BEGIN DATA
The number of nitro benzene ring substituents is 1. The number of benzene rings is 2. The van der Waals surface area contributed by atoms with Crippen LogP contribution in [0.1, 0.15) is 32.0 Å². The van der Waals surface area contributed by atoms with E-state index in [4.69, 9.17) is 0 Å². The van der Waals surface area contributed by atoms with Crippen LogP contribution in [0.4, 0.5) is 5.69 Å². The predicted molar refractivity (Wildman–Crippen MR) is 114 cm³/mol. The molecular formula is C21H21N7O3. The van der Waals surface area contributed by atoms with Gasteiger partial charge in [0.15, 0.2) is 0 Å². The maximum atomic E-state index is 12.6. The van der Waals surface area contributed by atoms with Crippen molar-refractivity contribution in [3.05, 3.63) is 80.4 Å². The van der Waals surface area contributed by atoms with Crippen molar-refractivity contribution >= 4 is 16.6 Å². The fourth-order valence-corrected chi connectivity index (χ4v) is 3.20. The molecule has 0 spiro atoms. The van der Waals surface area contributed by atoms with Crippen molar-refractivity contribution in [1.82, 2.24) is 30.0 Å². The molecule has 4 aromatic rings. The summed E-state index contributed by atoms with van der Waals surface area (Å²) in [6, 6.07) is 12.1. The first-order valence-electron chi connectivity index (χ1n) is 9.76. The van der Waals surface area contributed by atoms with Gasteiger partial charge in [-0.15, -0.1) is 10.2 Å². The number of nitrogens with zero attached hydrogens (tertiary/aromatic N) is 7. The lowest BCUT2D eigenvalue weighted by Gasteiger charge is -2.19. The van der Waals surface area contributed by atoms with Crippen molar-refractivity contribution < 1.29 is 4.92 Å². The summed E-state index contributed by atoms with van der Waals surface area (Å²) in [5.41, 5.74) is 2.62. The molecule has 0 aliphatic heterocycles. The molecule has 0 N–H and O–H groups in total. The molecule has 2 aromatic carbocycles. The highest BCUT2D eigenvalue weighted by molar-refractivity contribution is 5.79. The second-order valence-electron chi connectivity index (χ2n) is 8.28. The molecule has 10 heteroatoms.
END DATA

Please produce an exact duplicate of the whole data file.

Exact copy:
The number of nitro benzene ring substituents is 1. The number of benzene rings is 2. The van der Waals surface area contributed by atoms with Crippen LogP contribution in [0.1, 0.15) is 32.0 Å². The van der Waals surface area contributed by atoms with E-state index in [4.69, 9.17) is 0 Å². The van der Waals surface area contributed by atoms with Crippen LogP contribution in [0.4, 0.5) is 5.69 Å². The predicted molar refractivity (Wildman–Crippen MR) is 114 cm³/mol. The molecular formula is C21H21N7O3. The van der Waals surface area contributed by atoms with Gasteiger partial charge in [0.15, 0.2) is 0 Å². The maximum atomic E-state index is 12.6. The van der Waals surface area contributed by atoms with Crippen molar-refractivity contribution in [3.05, 3.63) is 80.4 Å². The van der Waals surface area contributed by atoms with Crippen molar-refractivity contribution >= 4 is 16.6 Å². The fourth-order valence-corrected chi connectivity index (χ4v) is 3.20. The molecule has 0 spiro atoms. The van der Waals surface area contributed by atoms with Crippen molar-refractivity contribution in [1.82, 2.24) is 30.0 Å². The molecule has 4 aromatic rings. The summed E-state index contributed by atoms with van der Waals surface area (Å²) in [6, 6.07) is 12.1. The first-order valence-electron chi connectivity index (χ1n) is 9.76. The van der Waals surface area contributed by atoms with Gasteiger partial charge in [-0.15, -0.1) is 10.2 Å². The number of nitrogens with zero attached hydrogens (tertiary/aromatic N) is 7. The lowest BCUT2D eigenvalue weighted by Gasteiger charge is -2.19. The van der Waals surface area contributed by atoms with Crippen molar-refractivity contribution < 1.29 is 4.92 Å². The summed E-state index contributed by atoms with van der Waals surface area (Å²) in [5.41, 5.74) is 2.62. The molecule has 0 aliphatic heterocycles. The molecule has 0 N–H and O–H groups in total. The molecule has 2 aromatic carbocycles. The highest BCUT2D eigenvalue weighted by molar-refractivity contribution is 5.79. The second-order valence-electron chi connectivity index (χ2n) is 8.28. The molecule has 10 heteroatoms.